Four Vital Questions You Should Ask Before Choosing Stem Cells Banks

According to Dr Dharama Choudhary, a bone marrow transplant specialist: “Globally, around 50,000 cases of cancer have been treated with stem cells from cord blood, but banking is not a feasible solution because the amount preserved is not enough for bone marrow transplants in adults,”.

“Even if you have enough, using cord blood cells is more costly and the recovery period is longer,” she adds.

This means it is absolutely necessary to choose a good and efficient stem cell bank.

Stem cells are currently being used to treat: Leukemia; Thalassemia; Non-Hodgkin’s Lymphoma; Hodgkin’s disease; Hunter’s syndrome; Neuroblastoma; Sickle cell disease; and a range of cancers. In the future, stem cells are expected to treat: Heart disease; Alzheimer’s; Multiple sclerosis; Muscular dystrophy; Parkinson’s disease; Diabetes

Stem cell banking is the process of collecting, storing and using potentially life-saving stem cells in regenerative medicine and therapeutic purposes. Stem cells can give rise to many cells in the body i.e. they act as precursors to body cells which eventually give rise to specific organs in the body.

Therefore, through the use of stem cell, a lost or damaged body organ or several body cells can be revived. For this purposes, several centres called stem cell banks, save and store stem cells for future use.

How are stem cells collected in stem cell banks?

The main type of stem cells that are collected for regenerative purposes and therapeutic purposes are umbilical cord stem cells or simply cord cells. Basically, cord cells are cells that can act as precursors to the baby’s cells and organs. They can be later used to treat several diseases which are caused by the dysfunction of organs and cells. These cord cells will help in the revival of cells and organs.

If you’re pregnant and considering saving cord blood cells in a stem cell bank. First, check with your doctor about the consequences. If the doctor agrees, you can register with the bank a month before delivery.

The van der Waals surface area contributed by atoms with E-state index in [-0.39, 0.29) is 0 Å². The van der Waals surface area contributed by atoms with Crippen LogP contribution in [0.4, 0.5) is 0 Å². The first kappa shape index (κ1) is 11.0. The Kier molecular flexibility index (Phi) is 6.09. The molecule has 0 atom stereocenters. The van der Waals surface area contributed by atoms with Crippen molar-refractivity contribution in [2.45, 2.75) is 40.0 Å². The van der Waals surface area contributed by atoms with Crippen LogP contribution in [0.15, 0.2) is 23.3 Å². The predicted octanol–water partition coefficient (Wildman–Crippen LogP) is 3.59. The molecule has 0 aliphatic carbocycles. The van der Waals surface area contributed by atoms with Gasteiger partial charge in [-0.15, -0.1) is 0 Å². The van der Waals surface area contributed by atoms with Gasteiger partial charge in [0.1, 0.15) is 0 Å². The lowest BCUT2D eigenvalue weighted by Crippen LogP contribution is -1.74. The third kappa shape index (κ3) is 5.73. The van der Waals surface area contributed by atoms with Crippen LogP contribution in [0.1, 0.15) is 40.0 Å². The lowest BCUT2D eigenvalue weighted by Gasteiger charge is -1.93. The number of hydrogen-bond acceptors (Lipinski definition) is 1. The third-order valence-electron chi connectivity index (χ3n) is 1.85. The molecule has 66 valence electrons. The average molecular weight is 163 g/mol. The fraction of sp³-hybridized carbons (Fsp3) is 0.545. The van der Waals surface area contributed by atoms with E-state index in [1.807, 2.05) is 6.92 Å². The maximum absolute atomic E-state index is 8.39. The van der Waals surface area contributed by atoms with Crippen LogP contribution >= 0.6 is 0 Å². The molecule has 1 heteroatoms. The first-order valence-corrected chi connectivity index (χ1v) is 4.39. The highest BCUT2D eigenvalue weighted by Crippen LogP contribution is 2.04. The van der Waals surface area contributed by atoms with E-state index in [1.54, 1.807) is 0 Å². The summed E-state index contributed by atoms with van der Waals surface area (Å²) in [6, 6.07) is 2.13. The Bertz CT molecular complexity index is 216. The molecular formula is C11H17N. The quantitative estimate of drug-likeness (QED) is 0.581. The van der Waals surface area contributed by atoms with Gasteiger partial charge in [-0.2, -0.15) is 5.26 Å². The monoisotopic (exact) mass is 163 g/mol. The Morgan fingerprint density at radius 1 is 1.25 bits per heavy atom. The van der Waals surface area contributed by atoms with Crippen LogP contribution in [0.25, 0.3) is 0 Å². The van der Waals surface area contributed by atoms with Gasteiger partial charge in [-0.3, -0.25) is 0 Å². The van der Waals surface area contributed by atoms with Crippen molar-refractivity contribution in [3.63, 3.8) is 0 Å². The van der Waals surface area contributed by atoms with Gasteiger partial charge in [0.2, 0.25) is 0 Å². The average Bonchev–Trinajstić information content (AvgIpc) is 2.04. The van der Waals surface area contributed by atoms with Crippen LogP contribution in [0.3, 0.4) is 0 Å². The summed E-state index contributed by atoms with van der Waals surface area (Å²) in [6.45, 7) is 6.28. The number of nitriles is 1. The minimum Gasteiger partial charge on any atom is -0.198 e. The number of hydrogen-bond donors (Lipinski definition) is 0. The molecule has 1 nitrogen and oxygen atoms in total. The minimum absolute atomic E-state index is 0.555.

At the time of delivery, when the umbilical cord is cut, blood oozes out of it. This blood is to be saved. The bank will send a sterilized kit to collect this blood. It is a simple procedure and requires 10 minutes or so.

Four Vital Questions You Should Ask Before Choosing Stem Cells Banks:

Q1) Is the lab valid and does the banks have valid certification?

This is the first question you should ask before choosing a stem cell bank. See if they have valid lab certifications and the procedures they use comply with the FDA (or whichever authority operates in your country). Stem cells can be used to save lives and you don’t want to store them in a place that might close for fraud certifications.

Q2) What is the quality of your service and what are the success rates?

It is important to know everything about a stem cell bank before investing money in it. As this is a medical and research-oriented field, there can never be 100 per cent success rates, but you can surely ask the service provider about how many stem cells are stored in the bank every month, the processing success rate of stem cells, the test-for-viability of the stem cells before storing and so on.

Q3) What is the total cost and are there any ‘hidden fees’ involved?

You should always ensure whether or not you can afford a stem cell bank before filling out the form for cord blood storage. After getting to know the storage fee, you must ask other stem cell banks for their charges. Compare and choose what’s best for you. You must also ask whether there are any non-refundable costs involved, the cost for 20 years of storage, the annual storage fee might increase or not? if yes, by how much? And so on.

Q4) Is the product safe?

Check for the sterility of the kit they provide you. Ask about the anti-coagulants they use to prevent the blood from coagulating. Are the kits and the anticoagulants approved by the FDA?

To conclude, giving life to someone is a beautiful gift that medical research has bestowed upon us, using this correctly and safely is in our hands.

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